Earlier this year, the Department of Defense (DoD) issued its Software Acquisition Pathway to establish direction, responsibilities, and procedures for software procurement under the 2020 National Defense Authorization Act (NDAA).
The department has also developed a separate, functional policy to guide acquisition processes and procedures of all programs containing IT in conjunction with the Adaptive Acquisition Framework (AAF).
The Hon. Kevin Fahey, assistant secretary for acquisition at the Department of Defense, delivered the opening keynote address during GovConWire’s Defense Digital Acquisition and Modernization Forum on December 1st.
Vince Vlasho, Managing Director, Defense & Intelligence with Accenture Federal Services (AFS), introduced Fahey and moderated his address. After his introduction, Fahey began his remarks by discussing how the DoD has modernized the acquisition process to more quickly deliver the necessary capabilities to meet the warfighter’s missions.
Fahey has worked alongside Ms. Stacy Cummings and the Hon. Ellen Lord, the defense acquisition chief and a 2020 Wash100 Award recipient, to create the AAF. In doing so, they have developed an acquisition ecosystem that encourages “creative compliance.”
The Software Pathway helps programs innovate and deliver faster. “It gets people into the idea of modern software development,” Fahey said. “All of the AAF’s major documents have been approved, and now we’re focused on how to train it.”
Fahey is helping to spearhead a transformation of DoD’s acquisition training. He compared new sessions to U.S. Special Operations Command (SOCOM) courses that require program managers to go through training that teaches critical thinking.
He has also led recent efforts to improve contracting, focusing on bettering modeling and analytics of cost and pricing. Another line of effort is ensuring a resilient and secure industrial base. “We have to get better insight into the industrial base and multiple tier levels to improve supply chain risk management,” Fahey added.
CMMC went into effect Dec. 1st. Fahey noted that contractors will have to report where they are in the process, and he expects it to become a reality within the next five years. He stated that a consistent model for cybersecurity and the Defense Industrial Base (DIB) is critical to the modernization process.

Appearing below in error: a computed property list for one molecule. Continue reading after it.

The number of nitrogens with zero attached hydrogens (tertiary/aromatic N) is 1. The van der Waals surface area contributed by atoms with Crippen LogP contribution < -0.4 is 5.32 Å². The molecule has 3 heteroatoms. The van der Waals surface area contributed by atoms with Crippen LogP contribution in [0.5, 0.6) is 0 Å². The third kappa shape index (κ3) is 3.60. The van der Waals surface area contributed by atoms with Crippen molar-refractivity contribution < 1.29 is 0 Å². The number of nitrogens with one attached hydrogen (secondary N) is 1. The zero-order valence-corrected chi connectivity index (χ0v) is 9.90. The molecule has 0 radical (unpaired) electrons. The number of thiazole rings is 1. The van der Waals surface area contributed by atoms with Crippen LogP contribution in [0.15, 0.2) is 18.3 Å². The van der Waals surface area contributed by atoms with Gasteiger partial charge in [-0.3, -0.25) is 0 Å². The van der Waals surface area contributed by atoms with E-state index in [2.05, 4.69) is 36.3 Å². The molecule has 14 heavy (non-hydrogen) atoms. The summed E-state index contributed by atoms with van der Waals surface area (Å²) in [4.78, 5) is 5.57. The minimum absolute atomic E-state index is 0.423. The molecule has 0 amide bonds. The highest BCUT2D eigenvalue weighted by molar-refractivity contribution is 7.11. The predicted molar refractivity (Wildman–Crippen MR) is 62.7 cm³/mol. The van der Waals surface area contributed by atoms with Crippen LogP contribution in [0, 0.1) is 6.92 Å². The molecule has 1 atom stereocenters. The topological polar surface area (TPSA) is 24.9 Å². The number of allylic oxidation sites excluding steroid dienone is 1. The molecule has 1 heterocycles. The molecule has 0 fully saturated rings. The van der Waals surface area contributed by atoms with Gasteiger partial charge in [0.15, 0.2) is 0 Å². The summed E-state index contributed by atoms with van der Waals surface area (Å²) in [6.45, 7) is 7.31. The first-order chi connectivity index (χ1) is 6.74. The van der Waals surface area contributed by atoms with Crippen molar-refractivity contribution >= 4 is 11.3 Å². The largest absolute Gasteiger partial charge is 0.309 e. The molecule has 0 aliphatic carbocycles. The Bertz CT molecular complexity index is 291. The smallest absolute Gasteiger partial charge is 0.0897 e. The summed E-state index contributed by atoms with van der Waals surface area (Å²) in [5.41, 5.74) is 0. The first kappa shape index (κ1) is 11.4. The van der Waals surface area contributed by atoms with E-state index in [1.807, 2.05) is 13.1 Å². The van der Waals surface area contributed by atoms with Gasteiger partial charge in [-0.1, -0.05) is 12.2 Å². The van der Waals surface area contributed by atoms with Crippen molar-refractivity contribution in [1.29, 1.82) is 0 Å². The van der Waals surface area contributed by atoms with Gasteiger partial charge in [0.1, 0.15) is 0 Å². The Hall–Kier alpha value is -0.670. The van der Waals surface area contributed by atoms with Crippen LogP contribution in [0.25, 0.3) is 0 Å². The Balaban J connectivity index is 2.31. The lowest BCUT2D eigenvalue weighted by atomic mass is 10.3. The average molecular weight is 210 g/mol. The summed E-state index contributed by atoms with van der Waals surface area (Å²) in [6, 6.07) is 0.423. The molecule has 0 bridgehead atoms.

Cybersecurity revolves around resiliency and testing to ensure that solutions are cyber-secure. Fahey helped bring in Katie Arrington, who is now Chief Information Security Officer at the Office of the Under Secretary of Defense for Acquisition and Sustainment and a 2020 Wash100 Award recipient, to spearhead cyber initiatives.
Moving forward, other areas of focus for Fahey include digital engineering, portfolio management, microelectronics, and hypersonics. “Digital engineering is the next evolution of systems engineering, combining design, development, and new technologies to advance solutions. That is one of the highest priorities on the future of the AAF.”
After his address, Fahey answered questions from the audience regarding the future of acquisition within the federal sector.
During GovConWire’s Defense Digital Acquisition and Modernization Forum, other notable federal and industry leaders discussed the DoD’s Software Acquisition Strategy, Defense Acquisition Workforce Development and the future of data and IT modernization across federal agencies, following Fahey’s address.
The event also featured a fireside chat with Lauren Knausenberger of the U.S. Air Force, an expert panel and a closing keynote, delivered by Gen. David Thompson of the U.S. Space Force.
Mark your calendars for January 5th, when GovConWire will host its next event, DAF: IT Plans and Priorities Forum.
Featuring Knausenberger as the opening keynote speaker, the event will discuss digital Air Force Strategies, IT spending, new modernization initiatives and advanced cybersecurity practices that will enable the Air Force to stay up to speed across the defense landscape.
The digital Air Force Initiative is an effort to leverage data and applications at the edge, along with artificial intelligence and machine learning, to “field a 21st century infrastructure responsive to the demands of modern combat.”
As the service branch continues to innovate to current with the shifting environment, the Air Force has leveraged new tactics to increase cybersecurity, modernize IT framework and launch new platforms that support emerging technologies.